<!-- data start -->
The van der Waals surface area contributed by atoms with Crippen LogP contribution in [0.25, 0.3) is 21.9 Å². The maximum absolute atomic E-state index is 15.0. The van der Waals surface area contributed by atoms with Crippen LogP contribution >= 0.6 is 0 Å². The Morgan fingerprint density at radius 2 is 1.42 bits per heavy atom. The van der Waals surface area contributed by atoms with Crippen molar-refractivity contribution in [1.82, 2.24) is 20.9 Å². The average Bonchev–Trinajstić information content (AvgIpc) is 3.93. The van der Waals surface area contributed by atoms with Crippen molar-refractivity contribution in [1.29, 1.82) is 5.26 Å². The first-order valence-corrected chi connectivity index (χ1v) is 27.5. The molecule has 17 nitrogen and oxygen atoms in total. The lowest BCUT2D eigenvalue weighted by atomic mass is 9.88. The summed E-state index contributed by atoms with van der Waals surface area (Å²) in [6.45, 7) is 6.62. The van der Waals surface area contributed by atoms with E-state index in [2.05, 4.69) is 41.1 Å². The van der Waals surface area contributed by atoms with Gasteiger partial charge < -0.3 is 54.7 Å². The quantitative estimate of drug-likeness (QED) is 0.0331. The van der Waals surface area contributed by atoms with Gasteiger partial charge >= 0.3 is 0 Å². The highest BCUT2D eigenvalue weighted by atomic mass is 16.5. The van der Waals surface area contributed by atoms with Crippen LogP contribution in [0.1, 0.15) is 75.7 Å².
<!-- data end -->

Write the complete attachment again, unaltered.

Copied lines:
The van der Waals surface area contributed by atoms with Crippen LogP contribution in [0.25, 0.3) is 21.9 Å². The maximum absolute atomic E-state index is 15.0. The van der Waals surface area contributed by atoms with Crippen LogP contribution >= 0.6 is 0 Å². The Morgan fingerprint density at radius 2 is 1.42 bits per heavy atom. The van der Waals surface area contributed by atoms with Crippen molar-refractivity contribution in [1.82, 2.24) is 20.9 Å². The average Bonchev–Trinajstić information content (AvgIpc) is 3.93. The van der Waals surface area contributed by atoms with Crippen molar-refractivity contribution in [1.29, 1.82) is 5.26 Å². The first-order valence-corrected chi connectivity index (χ1v) is 27.5. The molecule has 17 nitrogen and oxygen atoms in total. The lowest BCUT2D eigenvalue weighted by atomic mass is 9.88. The summed E-state index contributed by atoms with van der Waals surface area (Å²) in [6.45, 7) is 6.62. The van der Waals surface area contributed by atoms with E-state index in [2.05, 4.69) is 41.1 Å². The van der Waals surface area contributed by atoms with Gasteiger partial charge < -0.3 is 54.7 Å². The quantitative estimate of drug-likeness (QED) is 0.0331. The van der Waals surface area contributed by atoms with Gasteiger partial charge >= 0.3 is 0 Å². The highest BCUT2D eigenvalue weighted by atomic mass is 16.5. The van der Waals surface area contributed by atoms with Crippen LogP contribution in [0.1, 0.15) is 75.7 Å².